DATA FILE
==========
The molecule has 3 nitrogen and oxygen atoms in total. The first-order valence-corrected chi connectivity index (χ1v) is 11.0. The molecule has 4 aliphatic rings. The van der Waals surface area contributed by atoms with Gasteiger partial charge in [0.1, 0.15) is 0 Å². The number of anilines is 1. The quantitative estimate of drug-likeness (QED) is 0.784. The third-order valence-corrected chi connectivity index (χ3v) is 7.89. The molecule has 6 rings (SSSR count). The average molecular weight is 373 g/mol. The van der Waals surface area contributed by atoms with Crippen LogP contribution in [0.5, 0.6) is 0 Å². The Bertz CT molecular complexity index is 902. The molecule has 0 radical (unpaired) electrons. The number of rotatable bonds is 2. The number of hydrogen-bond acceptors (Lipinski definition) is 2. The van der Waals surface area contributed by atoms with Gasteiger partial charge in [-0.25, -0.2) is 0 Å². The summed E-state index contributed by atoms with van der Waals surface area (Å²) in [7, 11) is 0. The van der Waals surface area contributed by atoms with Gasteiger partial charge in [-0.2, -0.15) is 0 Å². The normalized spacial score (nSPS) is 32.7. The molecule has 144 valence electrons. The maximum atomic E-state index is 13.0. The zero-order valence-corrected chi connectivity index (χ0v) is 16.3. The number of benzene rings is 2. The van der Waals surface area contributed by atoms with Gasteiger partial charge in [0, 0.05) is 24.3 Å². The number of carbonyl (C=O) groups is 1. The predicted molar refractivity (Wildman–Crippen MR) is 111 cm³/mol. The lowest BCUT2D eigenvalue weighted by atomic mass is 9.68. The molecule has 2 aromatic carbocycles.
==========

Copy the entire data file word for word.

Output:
The molecule has 3 nitrogen and oxygen atoms in total. The first-order valence-corrected chi connectivity index (χ1v) is 11.0. The molecule has 4 aliphatic rings. The van der Waals surface area contributed by atoms with Gasteiger partial charge in [0.1, 0.15) is 0 Å². The number of anilines is 1. The quantitative estimate of drug-likeness (QED) is 0.784. The third-order valence-corrected chi connectivity index (χ3v) is 7.89. The molecule has 6 rings (SSSR count). The average molecular weight is 373 g/mol. The van der Waals surface area contributed by atoms with Crippen LogP contribution in [0.5, 0.6) is 0 Å². The Bertz CT molecular complexity index is 902. The molecule has 0 radical (unpaired) electrons. The number of rotatable bonds is 2. The number of hydrogen-bond acceptors (Lipinski definition) is 2. The van der Waals surface area contributed by atoms with Gasteiger partial charge in [-0.25, -0.2) is 0 Å². The summed E-state index contributed by atoms with van der Waals surface area (Å²) in [7, 11) is 0. The van der Waals surface area contributed by atoms with Gasteiger partial charge in [-0.2, -0.15) is 0 Å². The normalized spacial score (nSPS) is 32.7. The molecule has 144 valence electrons. The maximum atomic E-state index is 13.0. The zero-order valence-corrected chi connectivity index (χ0v) is 16.3. The number of benzene rings is 2. The van der Waals surface area contributed by atoms with Gasteiger partial charge in [0, 0.05) is 24.3 Å². The number of carbonyl (C=O) groups is 1. The predicted molar refractivity (Wildman–Crippen MR) is 111 cm³/mol. The lowest BCUT2D eigenvalue weighted by atomic mass is 9.68. The molecule has 2 aromatic carbocycles.